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Lyle Zapato

Lord Kelvin & The Olympic Water Cube

Lyle Zapato | 2008-08-05.0220 LMT | Kelviniana | Entertainment | Technology

In 1887, Lord Kelvin, in a paper titled "On the Division of Space with Minimum Partitional Area", sought a way of partitioning space using a foam of equal-sized cells with a minimum surface area. His solution, known as the Kelvin structure, consisted of repeating tetrakaidecahedra with slightly curved faces.

Stereoscopic photo of a tetrakaidecahedron, constructed out of soldered wire, from Kelvin's 1894 "On Homogeneous Division of Space". (Cross eyes to view in 3D.) Also, I have a paper model approximation of a Kelvin cell available for download [PDF].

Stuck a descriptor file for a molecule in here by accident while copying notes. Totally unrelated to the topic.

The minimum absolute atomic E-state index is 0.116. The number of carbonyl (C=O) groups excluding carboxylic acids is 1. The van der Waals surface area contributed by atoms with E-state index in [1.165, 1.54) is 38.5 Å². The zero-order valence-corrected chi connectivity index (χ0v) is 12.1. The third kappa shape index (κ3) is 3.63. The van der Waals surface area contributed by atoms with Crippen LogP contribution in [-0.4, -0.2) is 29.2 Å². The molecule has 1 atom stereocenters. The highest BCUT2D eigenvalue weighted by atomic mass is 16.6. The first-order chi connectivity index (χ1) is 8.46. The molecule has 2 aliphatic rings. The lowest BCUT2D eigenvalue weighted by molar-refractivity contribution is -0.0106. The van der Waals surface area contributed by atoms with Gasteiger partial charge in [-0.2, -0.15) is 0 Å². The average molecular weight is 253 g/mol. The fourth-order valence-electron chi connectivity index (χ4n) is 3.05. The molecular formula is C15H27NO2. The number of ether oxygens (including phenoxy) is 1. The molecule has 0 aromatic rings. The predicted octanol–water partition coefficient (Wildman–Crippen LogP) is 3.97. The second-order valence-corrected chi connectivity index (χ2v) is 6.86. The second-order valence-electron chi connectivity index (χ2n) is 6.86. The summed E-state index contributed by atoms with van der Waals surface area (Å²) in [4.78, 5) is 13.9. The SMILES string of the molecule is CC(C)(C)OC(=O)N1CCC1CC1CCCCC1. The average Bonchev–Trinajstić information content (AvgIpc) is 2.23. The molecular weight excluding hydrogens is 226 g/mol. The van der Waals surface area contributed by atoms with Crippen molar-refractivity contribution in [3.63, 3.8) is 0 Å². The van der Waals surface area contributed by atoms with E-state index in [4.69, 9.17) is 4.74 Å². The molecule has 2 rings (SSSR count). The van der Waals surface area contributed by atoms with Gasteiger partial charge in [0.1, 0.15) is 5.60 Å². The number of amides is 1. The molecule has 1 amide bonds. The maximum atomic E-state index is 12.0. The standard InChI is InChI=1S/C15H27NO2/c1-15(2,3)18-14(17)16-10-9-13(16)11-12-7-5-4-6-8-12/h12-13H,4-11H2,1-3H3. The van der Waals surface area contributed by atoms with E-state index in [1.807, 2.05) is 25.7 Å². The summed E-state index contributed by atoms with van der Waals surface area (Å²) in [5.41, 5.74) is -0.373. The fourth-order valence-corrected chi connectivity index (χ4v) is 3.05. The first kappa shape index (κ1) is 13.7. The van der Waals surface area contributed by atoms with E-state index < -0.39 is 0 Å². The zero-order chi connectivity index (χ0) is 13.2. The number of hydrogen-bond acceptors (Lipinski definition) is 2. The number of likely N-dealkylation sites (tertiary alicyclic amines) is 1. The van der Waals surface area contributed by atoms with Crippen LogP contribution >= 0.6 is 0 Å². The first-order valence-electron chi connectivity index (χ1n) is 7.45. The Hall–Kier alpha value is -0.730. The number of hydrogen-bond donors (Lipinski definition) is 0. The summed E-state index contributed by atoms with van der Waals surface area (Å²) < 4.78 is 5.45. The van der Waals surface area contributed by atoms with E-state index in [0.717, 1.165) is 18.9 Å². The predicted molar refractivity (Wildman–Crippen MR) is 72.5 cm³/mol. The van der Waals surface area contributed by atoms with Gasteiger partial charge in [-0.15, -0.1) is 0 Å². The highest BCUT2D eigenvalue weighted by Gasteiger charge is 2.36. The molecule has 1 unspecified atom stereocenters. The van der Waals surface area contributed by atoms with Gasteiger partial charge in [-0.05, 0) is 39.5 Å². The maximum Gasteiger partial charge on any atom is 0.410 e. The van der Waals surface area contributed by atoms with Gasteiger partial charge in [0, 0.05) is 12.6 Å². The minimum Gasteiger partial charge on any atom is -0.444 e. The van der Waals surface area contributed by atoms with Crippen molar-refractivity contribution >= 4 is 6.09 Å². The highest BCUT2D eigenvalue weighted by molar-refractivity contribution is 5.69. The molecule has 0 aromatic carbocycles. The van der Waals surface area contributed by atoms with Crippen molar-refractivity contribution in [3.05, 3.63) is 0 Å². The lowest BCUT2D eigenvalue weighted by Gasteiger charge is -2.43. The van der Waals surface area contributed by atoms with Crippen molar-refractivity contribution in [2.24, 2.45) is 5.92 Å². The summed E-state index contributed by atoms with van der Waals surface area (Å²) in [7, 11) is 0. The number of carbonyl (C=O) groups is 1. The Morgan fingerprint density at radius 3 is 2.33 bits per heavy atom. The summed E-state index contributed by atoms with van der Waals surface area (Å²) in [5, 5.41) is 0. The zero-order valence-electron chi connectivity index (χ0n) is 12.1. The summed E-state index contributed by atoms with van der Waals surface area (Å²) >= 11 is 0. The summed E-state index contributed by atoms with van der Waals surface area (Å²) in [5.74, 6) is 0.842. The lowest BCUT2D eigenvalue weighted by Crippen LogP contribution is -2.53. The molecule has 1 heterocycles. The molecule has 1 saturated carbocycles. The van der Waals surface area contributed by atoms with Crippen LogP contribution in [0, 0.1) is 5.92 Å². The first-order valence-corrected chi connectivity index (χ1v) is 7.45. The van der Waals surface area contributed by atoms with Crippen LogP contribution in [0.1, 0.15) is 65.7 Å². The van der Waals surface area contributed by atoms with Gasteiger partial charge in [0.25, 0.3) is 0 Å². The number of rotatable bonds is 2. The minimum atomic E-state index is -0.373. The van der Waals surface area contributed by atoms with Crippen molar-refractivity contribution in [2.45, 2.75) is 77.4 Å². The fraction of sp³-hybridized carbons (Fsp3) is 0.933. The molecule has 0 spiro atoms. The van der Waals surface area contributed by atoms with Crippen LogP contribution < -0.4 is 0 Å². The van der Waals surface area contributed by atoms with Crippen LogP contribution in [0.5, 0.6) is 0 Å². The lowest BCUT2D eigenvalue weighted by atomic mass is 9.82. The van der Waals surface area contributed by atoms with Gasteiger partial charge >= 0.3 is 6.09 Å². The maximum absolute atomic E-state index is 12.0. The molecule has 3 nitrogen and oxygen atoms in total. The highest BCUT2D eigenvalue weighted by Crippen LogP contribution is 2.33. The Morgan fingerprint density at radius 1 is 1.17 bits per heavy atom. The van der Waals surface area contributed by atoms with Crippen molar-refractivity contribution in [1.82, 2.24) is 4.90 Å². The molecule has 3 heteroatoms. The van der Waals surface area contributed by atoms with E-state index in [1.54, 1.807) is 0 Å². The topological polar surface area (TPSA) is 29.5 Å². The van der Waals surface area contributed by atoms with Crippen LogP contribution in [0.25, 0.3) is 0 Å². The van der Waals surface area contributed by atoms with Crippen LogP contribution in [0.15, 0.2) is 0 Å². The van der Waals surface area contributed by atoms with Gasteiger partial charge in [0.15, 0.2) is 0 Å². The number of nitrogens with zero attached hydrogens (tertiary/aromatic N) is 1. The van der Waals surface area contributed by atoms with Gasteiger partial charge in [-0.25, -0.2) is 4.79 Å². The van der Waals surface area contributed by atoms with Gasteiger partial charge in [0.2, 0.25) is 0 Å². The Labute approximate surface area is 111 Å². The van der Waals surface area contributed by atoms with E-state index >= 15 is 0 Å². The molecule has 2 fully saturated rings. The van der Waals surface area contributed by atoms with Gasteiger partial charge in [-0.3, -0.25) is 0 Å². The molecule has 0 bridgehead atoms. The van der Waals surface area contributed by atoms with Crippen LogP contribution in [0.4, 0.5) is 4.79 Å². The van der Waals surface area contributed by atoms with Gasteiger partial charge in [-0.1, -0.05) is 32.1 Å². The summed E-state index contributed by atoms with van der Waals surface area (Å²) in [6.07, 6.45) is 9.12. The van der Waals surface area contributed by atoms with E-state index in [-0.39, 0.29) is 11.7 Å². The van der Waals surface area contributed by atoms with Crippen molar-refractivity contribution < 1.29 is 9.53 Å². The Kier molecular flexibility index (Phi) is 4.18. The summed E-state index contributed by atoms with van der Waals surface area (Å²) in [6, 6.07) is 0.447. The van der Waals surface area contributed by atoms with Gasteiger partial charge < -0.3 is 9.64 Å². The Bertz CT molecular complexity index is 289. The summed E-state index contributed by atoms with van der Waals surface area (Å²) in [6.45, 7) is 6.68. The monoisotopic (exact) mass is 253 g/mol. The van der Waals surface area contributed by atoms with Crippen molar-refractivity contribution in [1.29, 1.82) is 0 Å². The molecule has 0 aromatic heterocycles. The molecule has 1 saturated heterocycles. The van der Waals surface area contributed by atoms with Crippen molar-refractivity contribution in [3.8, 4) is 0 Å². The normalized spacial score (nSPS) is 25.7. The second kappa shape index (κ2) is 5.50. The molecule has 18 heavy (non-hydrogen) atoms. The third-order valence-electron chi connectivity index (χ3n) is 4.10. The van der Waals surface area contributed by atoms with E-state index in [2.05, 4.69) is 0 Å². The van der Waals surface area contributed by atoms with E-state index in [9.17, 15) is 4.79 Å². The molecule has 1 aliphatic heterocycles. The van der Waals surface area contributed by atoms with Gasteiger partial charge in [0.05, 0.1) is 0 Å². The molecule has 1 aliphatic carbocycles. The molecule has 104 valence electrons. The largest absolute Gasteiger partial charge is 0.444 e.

It wasn't until 106 years later that Denis Weaire and Robert Phelan discovered (aided by advanced computer software that would have taken millions of years of run time on a standard Victorian era difference engine,) a solution that had 0.3 percent less surface area than the Kelvin structure. However, their solution, the Weaire-Phelan structure, uses two different shaped cells instead of Kelvin's simpler single cell solution.

As the New York Times reports, the wall and roof structure of the new Beijing National Aquatics Center, also known as the Water Cube, is based on the Weaire-Phelan solution to the Kelvin Problem. The building's designer, Tristram Carfrae, tilted the structure 60° to give the surface an almost random look (although it does repeat its pattern). According to this 2004 article, it was for this pseudo-irregular "organic quality" that the Weaire-Phelan structure was chosen over the Kelvin structure, which was originally considered.

The Water Cube during construction.

End of post.